Missing Since Monday

missing
HOME SCHOOL BOOK REVIEW
Book: Missing Since Monday
Author: Ann M. Martin
Publisher: Scholastic, reissued in 1994
ISBN-13: 978-0812458435 (Hardcover)
ISBN-10: 0812458435 (Hardcover)
ISBN-13: 978-0590431361 (Paperback)
ISBN-10: 0590431366 (Paperback)
Language level: 3
(1=nothing objectionable; 2=common euphemisms and/or childish slang terms; 3=some cursing or profanity; 4=a lot of cursing or profanity; 5=obscenity and/or vulgarity)
Reading level: Ages 12 and up
Rating: **** 4 stars (GOOD)
Reviewed by Wayne S. Walker
Disclosure: Many publishers and/or authors provide copies of their books in exchange for an honest review without requiring a positive opinion. Any books donated to Home School Book Review for review purposes are in turn donated to a library. No other compensation has been received for the reviews posted on Home School Book Review.
For more information e-mail homeschoolbookreview@gmail.com .

Martin, Ann M. Missing Since Monday (published in 1986 by Holiday House Inc., 18 E. 53rd St., New York City, NY 10022; republished in 1994 by Scholastic Inc., 730 Broadway, New York City, NY 10003). Maggie Ellis, a sophomore in high school, lives with her father Owen, a children’s book editor; stepmother Leigh, a children’s book illustrator; older brother Mike, a high school senior; and four year old half sister Courtenay Louise, known as Courtie, in Princeton, NJ. Maggie and Mike’s mother took off when Maggie was seven, and Owen married Leigh when Maggie was eleven. The last five years with a stepmother have not been easy for Maggie. Mr. and Mrs. Ellis go on a long-delayed honeymoon to St. Barthelemy in the Caribbean and leave Maggie and Mike in charge of Courtie.

One Monday morning, Maggie sees Courtie off on the bus to her private preschool, and the little girl gets off the bus but never makes it into the school. Everyone assumes that Courtie has been kidnapped. Several suspects come to mind. There is Leigh’s first husband, Jack Tierno, who is upset that Leigh had a child with Owen when she couldn’t have one with him. Also, there is Maggie and Mike’s mom, Jessica, who is rather unstable and had a lot more deep, dark secrets than what their dad had told them. And there is that creepy Brad de Christopher, the older brother of their friends Andrew and Jane, who seems to be sweet on Maggie and jealous of her boyfriend David Jacobssen. Then Maggie starts getting mysterious phone calls and is followed by a strange green car. Who took Courtie? Will she ever be found? And what will happen to Maggie?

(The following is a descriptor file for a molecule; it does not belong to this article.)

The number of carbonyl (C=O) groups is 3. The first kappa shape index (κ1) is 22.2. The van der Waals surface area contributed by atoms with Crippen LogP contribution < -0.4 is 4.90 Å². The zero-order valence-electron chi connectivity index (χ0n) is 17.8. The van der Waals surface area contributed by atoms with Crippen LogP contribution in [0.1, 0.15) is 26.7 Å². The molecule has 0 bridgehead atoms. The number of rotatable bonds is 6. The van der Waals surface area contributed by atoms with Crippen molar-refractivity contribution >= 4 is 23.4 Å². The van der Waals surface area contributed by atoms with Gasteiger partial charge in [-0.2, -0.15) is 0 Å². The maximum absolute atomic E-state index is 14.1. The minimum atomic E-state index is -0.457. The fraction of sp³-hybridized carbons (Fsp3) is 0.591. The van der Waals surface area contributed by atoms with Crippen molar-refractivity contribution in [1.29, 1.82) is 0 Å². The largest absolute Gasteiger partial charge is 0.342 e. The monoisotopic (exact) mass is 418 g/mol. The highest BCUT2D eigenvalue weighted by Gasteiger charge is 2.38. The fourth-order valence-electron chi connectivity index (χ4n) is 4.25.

Ann Martin is a popular author for youth, best known for her “Baby-sitters Club” series for younger readers. Missing Since Monday is her second novel that deals with real crises and her first for older readers. Basically, it is a good, gripping story from a secular viewpoint. When the Jacobssens tell Maggie that Courtney is in their prayers, her reaction is to be embarrassed because the Ellises are not a religious family. In addition to a few common euphemisms, there is, sadly, a little cursing and profanity. Some parents may not care for all the typical public school “boy-girl” emphasis on teens dating, going steady, kissing, and, of course, attending the Prom. However, there is the benefit of calling attention to the plight of kidnapped children and talking about preparatory steps that can be taken to help avoid such problems. The book was a Rebecca Caudill Young Reader’s Book Award Nominee in 1991. Young teens should appreciate the suspense.

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